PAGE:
Contributors

Former Analyst, Turkey and Cyprus
Former Director of Communications & Outreach
Hugh_Pope

Fresh Thinking Needed on Cyprus

A new round of talks has begun in Cyprus and the key parties seem eager to reach a settlement. However, the official goal — a bizonal, bicommunal federation — has stymied negotiators for decades. It is possible that the time has come to consider a mutually agreed separation, within the European Union, of the Greek and Turkish parts of the island.

The closest the two sides have come to an agreement on federal reunification was a decade ago under the Annan Plan, named after United Nations Secretary General Kofi Annan. It built on decades of work and won the support of the UN, EU, United States, Turkey, and even Greece. Indeed, any federal deal will have to look pretty much like the one hammered out in those years of intense negotiations.

Yet the reality of public sentiment bit back. 76 percent of Greek Cypriots said no to this plan at referendum. As Annan wrote to the Security Council afterwards, “what was rejected was the [federal] solution itself rather than a mere blueprint.”

Today the two sides — whose infrastructure and administrative systems are almost completely separate — are, if anything, further apart. The numbers of people crossing the border have fallen, while polls show weakening support for a federal outcome. In 2004, the Turkish Cypriot side supported the Annan Plan with 65 percent of the vote. But in 2010, they firmly voted back to power a leader whose whole career has been dedicated to a two-state settlement. 

Miracles may happen — and there are many on the island who remain desperate for a settlement — but my judgment is that any federal deal will have an even tougher time succeeding now.

Fresh thinking is needed.The two sides should broaden the agenda alongside the well-worn process of UN-hosted talks between Greek Cypriot and Turkish Cypriot negotiators.

One idea that should be fully explored is what the terms might be if Greek Cypriots — the majority of the island’s population — were to offer Turkish Cypriots citizens full independence and fully support them to become members of the European Union. 

Such a deal would have to be agreed to by Greek Cypriots, voluntarily and through a referendum. This will be hard. Greek Cypriot public opinion still, in theory, absolutely rejects any partition. But even senior Greek Cypriot officials agree in private — especially around the dinner tables of business leaders seeking a way out of Cyprus’s crushing banking crisis of 2013 — that there is an increasingly urgent need for a new way forward for the economy and for society.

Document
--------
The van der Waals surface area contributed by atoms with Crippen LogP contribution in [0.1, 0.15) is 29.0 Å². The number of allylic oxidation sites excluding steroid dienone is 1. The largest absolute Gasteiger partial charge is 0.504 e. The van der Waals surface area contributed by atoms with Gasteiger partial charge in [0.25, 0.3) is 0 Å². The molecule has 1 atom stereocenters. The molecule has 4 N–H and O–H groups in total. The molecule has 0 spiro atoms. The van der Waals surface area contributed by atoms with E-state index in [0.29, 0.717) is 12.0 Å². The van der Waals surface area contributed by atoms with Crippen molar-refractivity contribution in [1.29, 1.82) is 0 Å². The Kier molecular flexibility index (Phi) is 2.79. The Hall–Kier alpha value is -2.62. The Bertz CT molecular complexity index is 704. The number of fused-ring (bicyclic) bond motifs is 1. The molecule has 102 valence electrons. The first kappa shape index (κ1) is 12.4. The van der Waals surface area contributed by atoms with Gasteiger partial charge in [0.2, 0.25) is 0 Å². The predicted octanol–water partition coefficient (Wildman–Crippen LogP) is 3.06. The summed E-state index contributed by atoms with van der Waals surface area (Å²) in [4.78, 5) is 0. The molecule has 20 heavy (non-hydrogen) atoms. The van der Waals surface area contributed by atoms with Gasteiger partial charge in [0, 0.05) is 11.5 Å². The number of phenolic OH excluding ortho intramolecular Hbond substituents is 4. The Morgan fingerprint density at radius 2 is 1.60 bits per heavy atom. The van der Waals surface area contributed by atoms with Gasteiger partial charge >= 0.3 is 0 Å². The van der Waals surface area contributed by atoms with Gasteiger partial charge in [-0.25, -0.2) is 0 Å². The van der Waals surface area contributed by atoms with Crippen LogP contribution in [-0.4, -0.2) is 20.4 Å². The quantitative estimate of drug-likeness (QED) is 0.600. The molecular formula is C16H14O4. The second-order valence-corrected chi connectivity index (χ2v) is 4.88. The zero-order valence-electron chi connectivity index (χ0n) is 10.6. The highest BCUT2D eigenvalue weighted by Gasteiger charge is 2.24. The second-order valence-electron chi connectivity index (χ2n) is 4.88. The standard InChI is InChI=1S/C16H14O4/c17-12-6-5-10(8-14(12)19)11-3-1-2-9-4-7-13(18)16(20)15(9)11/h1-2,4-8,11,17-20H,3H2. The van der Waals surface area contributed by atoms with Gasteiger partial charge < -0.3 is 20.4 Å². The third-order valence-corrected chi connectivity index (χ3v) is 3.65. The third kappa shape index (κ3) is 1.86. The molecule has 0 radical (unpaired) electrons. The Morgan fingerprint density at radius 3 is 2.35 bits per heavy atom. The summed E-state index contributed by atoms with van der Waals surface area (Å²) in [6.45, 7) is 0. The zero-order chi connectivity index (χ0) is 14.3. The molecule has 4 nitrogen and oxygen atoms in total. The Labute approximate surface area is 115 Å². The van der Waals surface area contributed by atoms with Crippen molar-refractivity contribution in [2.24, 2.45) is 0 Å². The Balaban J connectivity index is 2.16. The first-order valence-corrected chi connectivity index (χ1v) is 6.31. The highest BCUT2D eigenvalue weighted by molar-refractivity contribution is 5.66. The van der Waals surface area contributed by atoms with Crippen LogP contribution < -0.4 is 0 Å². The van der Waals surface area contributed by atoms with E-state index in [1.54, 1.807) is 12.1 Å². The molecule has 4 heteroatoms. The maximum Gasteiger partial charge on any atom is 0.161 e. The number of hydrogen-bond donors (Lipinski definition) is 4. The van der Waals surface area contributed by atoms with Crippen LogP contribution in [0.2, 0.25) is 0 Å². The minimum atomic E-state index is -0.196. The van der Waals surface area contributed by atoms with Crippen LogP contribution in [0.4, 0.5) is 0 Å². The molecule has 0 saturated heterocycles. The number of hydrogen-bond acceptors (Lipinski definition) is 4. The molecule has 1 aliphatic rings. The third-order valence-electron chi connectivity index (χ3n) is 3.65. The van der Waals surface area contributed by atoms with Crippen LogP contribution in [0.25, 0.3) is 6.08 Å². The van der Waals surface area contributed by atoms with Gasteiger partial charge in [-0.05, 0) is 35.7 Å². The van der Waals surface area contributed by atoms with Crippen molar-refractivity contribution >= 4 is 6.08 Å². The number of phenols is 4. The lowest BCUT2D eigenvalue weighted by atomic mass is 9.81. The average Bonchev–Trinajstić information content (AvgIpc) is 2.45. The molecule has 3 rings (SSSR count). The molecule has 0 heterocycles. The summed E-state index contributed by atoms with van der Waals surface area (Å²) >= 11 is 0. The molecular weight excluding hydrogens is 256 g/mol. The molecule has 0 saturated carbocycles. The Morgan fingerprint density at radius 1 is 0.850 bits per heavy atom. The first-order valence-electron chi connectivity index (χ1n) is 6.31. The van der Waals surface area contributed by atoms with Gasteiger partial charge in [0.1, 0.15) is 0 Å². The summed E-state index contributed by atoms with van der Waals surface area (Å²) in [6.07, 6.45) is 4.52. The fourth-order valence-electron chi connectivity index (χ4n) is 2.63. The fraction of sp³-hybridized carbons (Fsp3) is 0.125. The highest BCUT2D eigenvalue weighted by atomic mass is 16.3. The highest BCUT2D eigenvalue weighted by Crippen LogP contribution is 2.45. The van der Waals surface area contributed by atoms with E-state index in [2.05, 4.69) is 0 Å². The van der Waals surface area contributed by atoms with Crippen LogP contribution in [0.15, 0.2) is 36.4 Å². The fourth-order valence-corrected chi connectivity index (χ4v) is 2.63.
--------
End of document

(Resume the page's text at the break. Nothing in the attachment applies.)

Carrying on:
There is also a growing drumbeat of expert opinion urging Greek Cypriots to consider outcomes beyond the traditional federal goal, which has become so discredited that few on Cyprus are paying much attention to the new talks. International Crisis Group has just published Divided Cyprus: Coming to Terms on an Imperfect Reality, while the U .S. Congressional Research Service concluded last year that “a ‘two-state’ solution seems to have become a more prominent part of the Turkish Cypriot/Turkey rhetoric and unless a dramatic breakthrough occurs early in the negotiations… that reality may gain more momentum.”

Polls show that key parts of what Greek Cypriots and Turkish Cypriots really want can look surprisingly similar. The Greek Cypriots have long wanted a solution securely embedded in European values and structures. That is what Turkish Cypriots say they want too: to become part of the European Union, not part of Turkey, even if they do wish that, in extremis, Turkey would protect their small community. The European part is crucial.

This can only happen with voluntary Greek Cypriot agreement, something that will have to be persuasively won by Turkey and the Turkish Cypriots. They will need to offer convincing terms: withdraw all or almost all of Turkey’s 30,000 troops on the island; end the demand to continue the 1960s “guarantorship” so hated by Greek Cypriots; guarantee compensation of Greek Cypriots for the two-thirds of private property in the north that is owned by them; return the ghost resort of Varosha to its original owners; and pull back to hold 29 percent or less of the island. 

After what will necessarily be a multi-year transition, this will also produce the European solution that Greek Cypriots so often say they want. The two sides will share the same basic legal norms and regulations, the same currency, and the same visa regime. Secure and confident in their new sovereign rights, the Turkish Cypriot side will likely waive the un-European demand for “derogations,” or limits on property purchases by Greek Cypriots in the new entity. 

Nobody is completely right on Cyprus: all parties share responsibility for the frozen conflict on the island. At the end of the day, an independent Turkish Cypriot state within the EU is not rewarding one side or another. Europe will doubtless flinch at accepting a small new Turkish, Muslim state in its midst. 

But Europe helped create this situation, since Brussels breaking its own rules contributed to the clumsy 2004 accession of the disunited island to the EU. 

Moreover, at least 100,000 of the 170,000 Turkish Cypriots are already EU citizens through their Republic of Cyprus passports.

Europe will also be among those who gain from resolving a dispute that has for four decades burdened so many local and regional processes, not least the long-hamstrung relationship between the EU and NATO, and the new question of how the countries of the East Mediterranean can most quickly, profitably and safely exploit new offshore natural gas reserves. This is not partition: it is reunifying Cyprus within the EU.